Lee Westwood made a pair of 30-foot putts over the final three holes Saturday, one for eagle and the other a closing birdie, for a 7-under-par 65 that gave England’s ageless wonder a one-shot lead in the Arnold Palmer Invitational in Orlando, Fla.
Westwood turns 48 next month and is feeling younger by the years, coming off a third European Tour title and still easily among the top 50 in the world. He ended the day at 11-under 205.
Now he goes up against US Open champion Bryson DeChambeau, whose 68 included a birdie on the par-5 sixth hole in which he cut off so much of the water he had only 70 yards for his second shot on the 531-yard hole.
Corey Conners, who started with a one-shot lead, could only manage a 71 on a cool, breezy day at Bay Hill with only a few drops of rain. He also was one shot behind.
“It’s nice to still be playing in these tournaments,” Westwood said. “You’ve got to be top 50 in the world and if you would have said to me 20 years ago will you still be top 50 in the world at 48 I might have been slightly skeptical. And it just shows that I’m still capable of playing well in these tournaments with all the good young players around me and obviously contending, because that’s what I’m doing this week.”
Jordan Spieth opened with a birdie and a hole-in-one, took the lead by holing a bunker shot on the par-3 seventh, saved par after a tee shot into the water, and shot 68.
“That was obviously a really cool moment,” Spieth said.
He was two shots behind, along with former PGA champion Keegan Bradley, who had the low score of the week at 64.
Spieth didn’t have the only ace. Jazz Janewattananond made on on the 14th hole that thrust him into the mix with a 69, leaving him four shots behind in a group that included Rory McIlroy, who bogeyed the last for a 72. Despite such a pedestrian round, McIlroy was very much in contention.
They will be chasing Westwood, who first played the Arnold Palmer Invitational in 1998.
Westwood posted his lowest score ever at Bay Hill and made only six pars. He had eight birdies and the eagle on the 16th hole, along with a pair of three-putt bogeys.
Westwood has five victories since turning 40, including last year in Abu Dhabi, among the strongest fields on the European Tour. He rallied to win the Race to Dubai late last year, his third time finishing the year as Europe’s No. 1.
So this didn’t surprise him, especially on a course that fits his eye, even though he has only one finish in the top 10.
“I haven’t lost any of my length and I haven’t lost any of my enthusiasm to go and work and work in the gym,” Westwood said. “My nerves are still intact, I still get into contention and enjoy it rather than kind of back off.”
DeChambeau got one of the loudest cheers of the day by hitting into the rough. The biggest gallery lingered behind the sixth tee to see if he would go for the green. He aimed well to the right, but it still was a thrill to them to see DeChambeau grab driver and blast away.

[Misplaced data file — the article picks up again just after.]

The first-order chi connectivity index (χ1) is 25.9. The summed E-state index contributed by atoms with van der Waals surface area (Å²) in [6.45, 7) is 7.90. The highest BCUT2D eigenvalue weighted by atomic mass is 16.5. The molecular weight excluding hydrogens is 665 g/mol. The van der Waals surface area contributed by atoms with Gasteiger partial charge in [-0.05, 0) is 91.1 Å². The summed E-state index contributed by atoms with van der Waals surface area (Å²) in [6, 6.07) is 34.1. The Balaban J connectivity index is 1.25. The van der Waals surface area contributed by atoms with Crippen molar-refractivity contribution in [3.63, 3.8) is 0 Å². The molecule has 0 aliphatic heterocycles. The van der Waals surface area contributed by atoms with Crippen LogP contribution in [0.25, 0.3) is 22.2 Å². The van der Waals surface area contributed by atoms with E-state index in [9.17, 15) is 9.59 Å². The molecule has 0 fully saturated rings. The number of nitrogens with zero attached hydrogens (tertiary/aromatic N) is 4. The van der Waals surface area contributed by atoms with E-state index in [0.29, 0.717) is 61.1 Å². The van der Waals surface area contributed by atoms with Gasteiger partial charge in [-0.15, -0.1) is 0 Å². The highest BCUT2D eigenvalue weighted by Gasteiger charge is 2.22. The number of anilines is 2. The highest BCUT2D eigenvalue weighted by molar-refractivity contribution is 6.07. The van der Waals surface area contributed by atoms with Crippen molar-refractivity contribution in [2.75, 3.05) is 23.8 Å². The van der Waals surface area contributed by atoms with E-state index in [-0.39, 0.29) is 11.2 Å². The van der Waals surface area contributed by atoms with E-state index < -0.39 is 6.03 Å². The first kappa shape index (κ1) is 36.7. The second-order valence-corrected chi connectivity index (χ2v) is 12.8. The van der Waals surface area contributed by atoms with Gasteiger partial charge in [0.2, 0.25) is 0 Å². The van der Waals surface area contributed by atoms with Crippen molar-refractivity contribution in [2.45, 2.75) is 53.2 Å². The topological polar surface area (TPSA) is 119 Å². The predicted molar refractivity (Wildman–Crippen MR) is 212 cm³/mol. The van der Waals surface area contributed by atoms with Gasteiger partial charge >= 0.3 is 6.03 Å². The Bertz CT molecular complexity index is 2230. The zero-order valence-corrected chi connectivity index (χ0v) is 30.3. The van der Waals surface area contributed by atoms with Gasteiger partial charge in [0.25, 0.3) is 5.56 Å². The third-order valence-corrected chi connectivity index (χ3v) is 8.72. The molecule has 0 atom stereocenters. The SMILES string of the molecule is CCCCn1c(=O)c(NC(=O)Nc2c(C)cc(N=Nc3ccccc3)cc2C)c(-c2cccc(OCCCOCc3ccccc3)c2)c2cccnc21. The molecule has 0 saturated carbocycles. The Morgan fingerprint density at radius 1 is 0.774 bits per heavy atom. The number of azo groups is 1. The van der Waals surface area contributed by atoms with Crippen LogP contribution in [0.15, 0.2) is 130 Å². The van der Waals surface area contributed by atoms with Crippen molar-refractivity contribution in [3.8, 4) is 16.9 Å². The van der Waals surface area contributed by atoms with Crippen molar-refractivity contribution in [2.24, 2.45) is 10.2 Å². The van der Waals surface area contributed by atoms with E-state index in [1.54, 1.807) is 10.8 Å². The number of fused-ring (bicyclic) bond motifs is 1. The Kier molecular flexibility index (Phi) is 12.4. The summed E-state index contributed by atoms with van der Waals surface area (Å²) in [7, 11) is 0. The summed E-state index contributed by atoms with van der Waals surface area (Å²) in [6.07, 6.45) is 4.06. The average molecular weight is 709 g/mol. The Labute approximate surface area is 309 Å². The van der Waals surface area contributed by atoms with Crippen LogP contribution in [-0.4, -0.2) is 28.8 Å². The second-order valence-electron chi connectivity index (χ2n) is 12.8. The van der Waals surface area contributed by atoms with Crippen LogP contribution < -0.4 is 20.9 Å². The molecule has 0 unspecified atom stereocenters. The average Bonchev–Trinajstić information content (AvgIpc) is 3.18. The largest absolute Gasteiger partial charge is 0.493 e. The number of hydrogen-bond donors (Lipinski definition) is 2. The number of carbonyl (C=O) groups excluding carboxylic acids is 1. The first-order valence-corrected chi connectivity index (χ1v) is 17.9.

The fans packed behind the ropes on the other side of the water let out a huge cheer when his ball descended and tumbled into the rough, 70 yards from the pin.
“Oh, man, I felt like a kid again, for sure,” DeChambeau said. “It was exciting, especially when you pull it off. It was almost like winning a tournament. It’s kind of the feeling I had. It was like, ‘Oh, I did it.’ I got the same chills and feeling when I saw it clear and there was no splash. I gave the fans what they wanted.”
Spieth is getting used to being in contention, too. He had chances in Phoenix and Pebble Beach, and he was in the peripheral of contention at Riviera.
Starting four shots behind, he made up ground quickly with an 18-foot birdie on the first hole and then hit a 5-iron that rolled up the right side of the green, turned toward the cup and dropped for an ace.
He will play Sunday with Tommy Fleetwood, who had a 68 and was three behind. Spieth had to play as a single most of Saturday when Justin Rose, who made a 9 on the third hole, withdrew soon thereafter citing back spasms.
LPGA — Jennifer Kupcho made a 12-foot eagle putt on the final hole to cut Austin Ernst’s lead to a stroke in the Drive On Championship in Ocala, Fla.
Kupcho shot a 2-under 70, setting up the eagle with a fairway wood that just cleared the rocks and water fronting the green on the par-5 18th.
“I actually was like standing on the tee and I was like, `I feel an eagle coming on.′ So, it was pretty cool to do it,” Kupcho said.
Ernst parred the last six holes in a 69. The two-time LPGA Tour winner was at 13-under 203.
“I know I need to go play well.” Ernst said. “I can’t not play well and win, so it’s going to be the same type stuff. Obviously, sleeping on the lead the last two days I know what to expect. I’ve slept really well.”
Kupcho is winless on the tour. The former Wake Forest star from Colorado won the 2018 NCAA title and the inaugural Augusta National Women’s Amateur in 2019 with a back-nine charge.
Albane Valenzuela (66), Patty Tavatanakit (69) and Jenny Coleman (70) were tied for third at 7 under.
Nelly Korda had a 76 to drop to 3 under. She won the Gainbridge LPGA last week at Lake Nona after sister Jessica Korda took the season-opening Diamond Resorts Tournament of Champions.
Laura Davies, the 57-year-old Hall of Famer who rebounded from an opening 75 with a 69 on Friday to advance to the weekend at even par, was 4 over after a 76.